The Difference Between a Debt Buyer and a Debt Collector
When you borrow money from a company, you typically only deal with that company as long as you make your monthly payments on time. However, if you fall behind on your payments, your relationship is at stake. Companies typically have outlined the point during a customer delinquency where it’s more cost effective to stop pursuing delinquent debts. That’s where debt collectors and debt buyers come in.
Debt Collectors vs. Debt Buyers
Many people are familiar with debt collectors. They’re the third-party companies that collect debts on behalf of other companies. Debt buyers, on the other hand, are companies that purchase debts from other companies and then step in to collect those debts. Debt buyers may also be collection agencies who collect the debts they’ve purchased or they may assign debts to another debt collector.
Once a debt has been sold to debt buyer, you'll have to work out any payment arrangement with the debt buyer. You no longer have the option to pay the original creditor since they no longer own the debt.
Debt buyers don’t pay very much for debts. They pay a few cents on the dollar for debts, even less for old debts. The less collectible a debt, i.e. debts that are several years old, the lower the debt is sold for since older debts are less likely to be paid. For example, a debt buyer may have only paid $50 for a $1,000 debt. If you paid the debt in full, the debt buyer will have made $950 in profits from the debt.
Debt buyers may purchase hundreds of delinquent debts giving them more opportunities to turn a profit. Even if only a fraction of consumers pay these delinquent debts, the debt buyers can still make money since the debts are purchased for such a low amount.
How Debt Buyers Impact Your Credit
Debt buyers can report your debt to one or all three of the major credit bureaus as a collection account. Once the account is on your credit report, it will stay for the duration of the credit reporting time period. Your credit score will likely be affected once the collection account is added to your credit report.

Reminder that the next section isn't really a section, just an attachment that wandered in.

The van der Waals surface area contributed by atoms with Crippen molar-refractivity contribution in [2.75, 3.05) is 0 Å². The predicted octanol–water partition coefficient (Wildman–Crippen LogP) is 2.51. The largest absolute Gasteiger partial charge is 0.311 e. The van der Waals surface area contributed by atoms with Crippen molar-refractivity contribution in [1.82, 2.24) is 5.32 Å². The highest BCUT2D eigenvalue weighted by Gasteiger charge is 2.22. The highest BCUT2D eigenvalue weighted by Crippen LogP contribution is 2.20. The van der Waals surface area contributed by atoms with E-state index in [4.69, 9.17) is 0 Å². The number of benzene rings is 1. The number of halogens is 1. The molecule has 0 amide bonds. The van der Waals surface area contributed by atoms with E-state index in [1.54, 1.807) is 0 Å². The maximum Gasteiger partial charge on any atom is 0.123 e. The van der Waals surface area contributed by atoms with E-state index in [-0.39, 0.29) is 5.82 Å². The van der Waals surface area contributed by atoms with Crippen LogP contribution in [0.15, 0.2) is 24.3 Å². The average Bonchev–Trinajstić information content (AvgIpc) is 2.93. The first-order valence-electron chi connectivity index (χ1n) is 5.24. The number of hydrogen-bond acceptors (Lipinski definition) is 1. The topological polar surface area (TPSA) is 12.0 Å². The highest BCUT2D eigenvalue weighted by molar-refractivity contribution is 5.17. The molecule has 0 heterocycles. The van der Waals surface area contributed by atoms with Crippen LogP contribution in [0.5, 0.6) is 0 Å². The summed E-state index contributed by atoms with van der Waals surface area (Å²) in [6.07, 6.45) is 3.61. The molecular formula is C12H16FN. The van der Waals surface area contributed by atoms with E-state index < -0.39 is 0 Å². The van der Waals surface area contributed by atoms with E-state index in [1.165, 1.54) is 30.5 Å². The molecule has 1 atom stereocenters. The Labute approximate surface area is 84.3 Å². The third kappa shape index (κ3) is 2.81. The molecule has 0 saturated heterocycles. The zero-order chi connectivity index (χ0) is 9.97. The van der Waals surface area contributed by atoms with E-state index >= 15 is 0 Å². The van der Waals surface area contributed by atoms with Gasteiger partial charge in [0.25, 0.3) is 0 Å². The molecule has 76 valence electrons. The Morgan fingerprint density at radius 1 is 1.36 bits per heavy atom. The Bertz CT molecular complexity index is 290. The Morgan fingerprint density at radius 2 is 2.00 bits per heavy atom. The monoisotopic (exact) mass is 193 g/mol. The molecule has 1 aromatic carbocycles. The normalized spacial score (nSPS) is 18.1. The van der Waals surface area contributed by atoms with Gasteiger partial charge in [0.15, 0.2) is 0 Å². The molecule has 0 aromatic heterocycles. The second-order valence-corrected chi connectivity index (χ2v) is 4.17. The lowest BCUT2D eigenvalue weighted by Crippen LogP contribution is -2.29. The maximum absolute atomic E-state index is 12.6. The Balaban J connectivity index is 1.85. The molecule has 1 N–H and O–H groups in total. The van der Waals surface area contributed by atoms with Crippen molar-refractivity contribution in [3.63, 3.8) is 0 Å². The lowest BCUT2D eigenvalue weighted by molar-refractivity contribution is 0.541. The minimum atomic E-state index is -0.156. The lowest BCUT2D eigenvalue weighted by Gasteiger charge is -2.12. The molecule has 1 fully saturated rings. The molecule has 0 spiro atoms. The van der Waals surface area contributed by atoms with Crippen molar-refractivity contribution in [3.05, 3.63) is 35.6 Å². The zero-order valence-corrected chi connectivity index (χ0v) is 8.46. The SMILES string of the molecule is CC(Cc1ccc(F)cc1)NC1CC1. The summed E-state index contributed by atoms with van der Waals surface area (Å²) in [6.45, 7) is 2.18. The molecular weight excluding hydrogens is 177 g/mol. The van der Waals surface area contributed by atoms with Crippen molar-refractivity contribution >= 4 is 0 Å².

Paying debt buyer won’t remove the account from your credit report. If you choose to pay, your credit report will be updated to show that you’ve paid. Your credit score may improve over time if you’re timely on your other payments.
Paying vs. Settling With Debt Buyers
Settling for less than the full balance due may be easier with debt buyers. Because they’ve purchased your debt for such a low amount, they can collect a small amount of the debt and still make a profit. If a collector or debt buyer is contacting you about an old debt, it may be worth it to work out a settlement rather than paying the full amount. Keep in mind, however, that you may have some tax liability if your settlement agreement cancels more than $600 of your outstanding debt.
Once you enter a payment agreement, you’ve renewed your obligation to the debt buyer. Making a agreement to pay (sometimes even acknowledging the debt is yours) can restart the statute of limitations on a debt. The statute of limitations is the amount of time that a debt is legally enforceable. After the statute of limitations has passed, a company cannot use the court to use you. Entering a gives the debt buyer more time to sue you if you fall behind on the debts again.
How Do You Know If a Debt Has Been Sold?
Your original creditor isn’t required to let you know they’ve sold your debt to another company. You may not find out until you receive a letter from a company informing you that your debt has been purchased or acquired.
If you receive a letter asking that you pay a debt, you have the right to ask for verification of the debt. You can request that the company send you documentation showing that you agreed to the original debt and that they now have the legal right to collect that debt from you. A company that cannot prove that you owe a debt does not have the right collect from you, that includes listing a debt on your credit report.